| The first beautiful spring day arrives. It's 70-something degrees on a Saturday, sunshine, tweeting birds, etc. And where are we?
Enjoying a walk in the bright arboreal splendor?
Earnestly monitoring the unfolding war?
We're in a dark and windowless room participating in our fantasy baseball draft, naturally. And it moves like tectonic shifting. Fourteen teams, twenty-one rounds. A minute goes by, ninety seconds go by, and then... "Miguel Batista." Ugh.
In fact, this is our second draft. We're roto-gluttons. Yesterday was a wet, grey day and we didn't mind sitting in fetid seclusion assessing the relative merits of Shannon Stewart and Vernon Wells.
Today we do mind, but only a little. It's not really a day for slow self-destruction through baseball. At some level it's nice, however, that our fantasy draft mimics the killer tedium of baseball itself; the dreary process readies us for the months of five-hour, twelve-pitcher, 14-9 slugfests ahead.
And at the day's end, we have a team of our own. Twenty-one players, forty-two delicate hamstrings to fret over like nervous Cashmans and Epsteins. We have a baseball nexus, a connection. We're happy with this creation of our baseball geek-dom, too. This year's strategy was to draft top-tier pitchers early (Mulder, Colon, Koch, Rivera) and rising maybe-stars late (Matsui, Crede, Clement, Fossum.) We added a slipping veteran, Frank Thomas, who, despite the thousand silly things he's said that made us cringe...well, we cheer for him. Big Hurt once laughed while we were heckling Brady Anderson, see, and that was kind of cool. We're fans, pulling for a resurgence.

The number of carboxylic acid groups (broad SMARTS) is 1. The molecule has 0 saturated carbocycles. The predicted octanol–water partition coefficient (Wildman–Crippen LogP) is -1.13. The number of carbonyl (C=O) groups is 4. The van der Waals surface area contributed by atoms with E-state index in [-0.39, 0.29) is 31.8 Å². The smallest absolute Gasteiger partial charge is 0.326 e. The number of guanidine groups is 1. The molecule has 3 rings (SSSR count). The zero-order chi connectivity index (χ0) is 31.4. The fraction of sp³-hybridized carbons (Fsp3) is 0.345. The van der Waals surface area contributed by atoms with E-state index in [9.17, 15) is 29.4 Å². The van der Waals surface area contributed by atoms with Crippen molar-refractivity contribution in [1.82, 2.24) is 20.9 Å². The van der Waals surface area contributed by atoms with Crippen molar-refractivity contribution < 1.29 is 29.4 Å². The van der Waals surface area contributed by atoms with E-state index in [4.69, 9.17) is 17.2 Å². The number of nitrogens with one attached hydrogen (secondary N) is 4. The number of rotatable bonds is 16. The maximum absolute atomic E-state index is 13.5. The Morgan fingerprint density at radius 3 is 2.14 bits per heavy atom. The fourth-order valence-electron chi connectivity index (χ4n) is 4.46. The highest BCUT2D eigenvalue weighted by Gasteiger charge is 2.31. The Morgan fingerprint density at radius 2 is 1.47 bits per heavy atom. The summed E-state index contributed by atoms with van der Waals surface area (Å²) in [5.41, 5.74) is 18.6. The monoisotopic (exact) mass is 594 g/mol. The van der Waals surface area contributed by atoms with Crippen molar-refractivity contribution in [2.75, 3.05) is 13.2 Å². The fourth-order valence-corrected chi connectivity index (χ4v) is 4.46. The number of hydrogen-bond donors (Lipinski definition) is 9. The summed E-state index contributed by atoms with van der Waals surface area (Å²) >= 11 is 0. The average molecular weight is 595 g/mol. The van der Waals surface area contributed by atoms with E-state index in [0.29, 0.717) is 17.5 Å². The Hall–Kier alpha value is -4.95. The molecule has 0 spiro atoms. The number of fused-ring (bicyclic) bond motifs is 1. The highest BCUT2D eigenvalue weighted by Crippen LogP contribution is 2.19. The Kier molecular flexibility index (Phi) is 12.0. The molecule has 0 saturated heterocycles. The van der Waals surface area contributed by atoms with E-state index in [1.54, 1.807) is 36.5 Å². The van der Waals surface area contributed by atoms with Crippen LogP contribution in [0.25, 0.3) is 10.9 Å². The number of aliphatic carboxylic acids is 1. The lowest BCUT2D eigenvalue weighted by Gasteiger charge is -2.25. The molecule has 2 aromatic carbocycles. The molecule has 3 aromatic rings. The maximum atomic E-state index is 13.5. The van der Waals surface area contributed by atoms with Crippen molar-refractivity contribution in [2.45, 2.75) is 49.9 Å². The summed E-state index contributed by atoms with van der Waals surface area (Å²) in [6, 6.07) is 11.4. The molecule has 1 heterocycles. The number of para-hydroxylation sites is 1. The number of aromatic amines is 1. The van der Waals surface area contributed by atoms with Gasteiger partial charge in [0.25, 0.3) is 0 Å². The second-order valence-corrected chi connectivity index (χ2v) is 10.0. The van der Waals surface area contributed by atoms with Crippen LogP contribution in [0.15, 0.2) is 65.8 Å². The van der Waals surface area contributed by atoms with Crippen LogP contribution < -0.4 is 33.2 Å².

But if he hits .252 again, screw him.
You don't care about any of this, of course. A fantasy team is personal, something to wrap your head around and hope for, privately. It's a link between you and a game you think you know.
A sportswriter we like, ESPN.com's Eric Neel (regular readers will now clutch their chests in mock Fred Sanford arrhythmia: "'Lizabeth, I'm comin' to go join you, honey...SportsHole's likin' somebody!"), recently authored a piece on how to properly enjoy the baseball season. He wrote, "Do not buy a fantasy team. Eye twitches, late-night phone calls, a cold, callous way of sizing up your friends and neighbors, assigning them little dollar signs in your mind. Nasty stuff."
That's well written but deeply wrong. Neel, a $3 middle reliever if ever we saw one, misses a critical point: fantasy baseball informs us, and makes us better fans. Before fantasy sports entered our lives, we might've watched C.C. Sabathia trundle out to the mound and, sitting in the anonymity of Comiskey's 500-section, drunkenly yelled something like this:
"Hey, C.C.! Can I buy you a corn dog? I'm talking to you, Sabathiaaaa! How 'bout some Twizzlers?"
Today we would yell...okay, we'd yell pretty much the same thing, but then we'd turn to the guy next to us and say, "Y'know, he might be a big round slob, but opponents are hitting only .210 against him. Good control for a 22-year old."
We drafted Sabathia, sure, but it doesn't interfere with our home team loyalties. Having a personal stake in C.C.'s performance (and girth) is just a hedge against disappointment. He might shutout our Sox---which stinks---but at least it lowers the fantasy team's ERA.
Big Foam Finger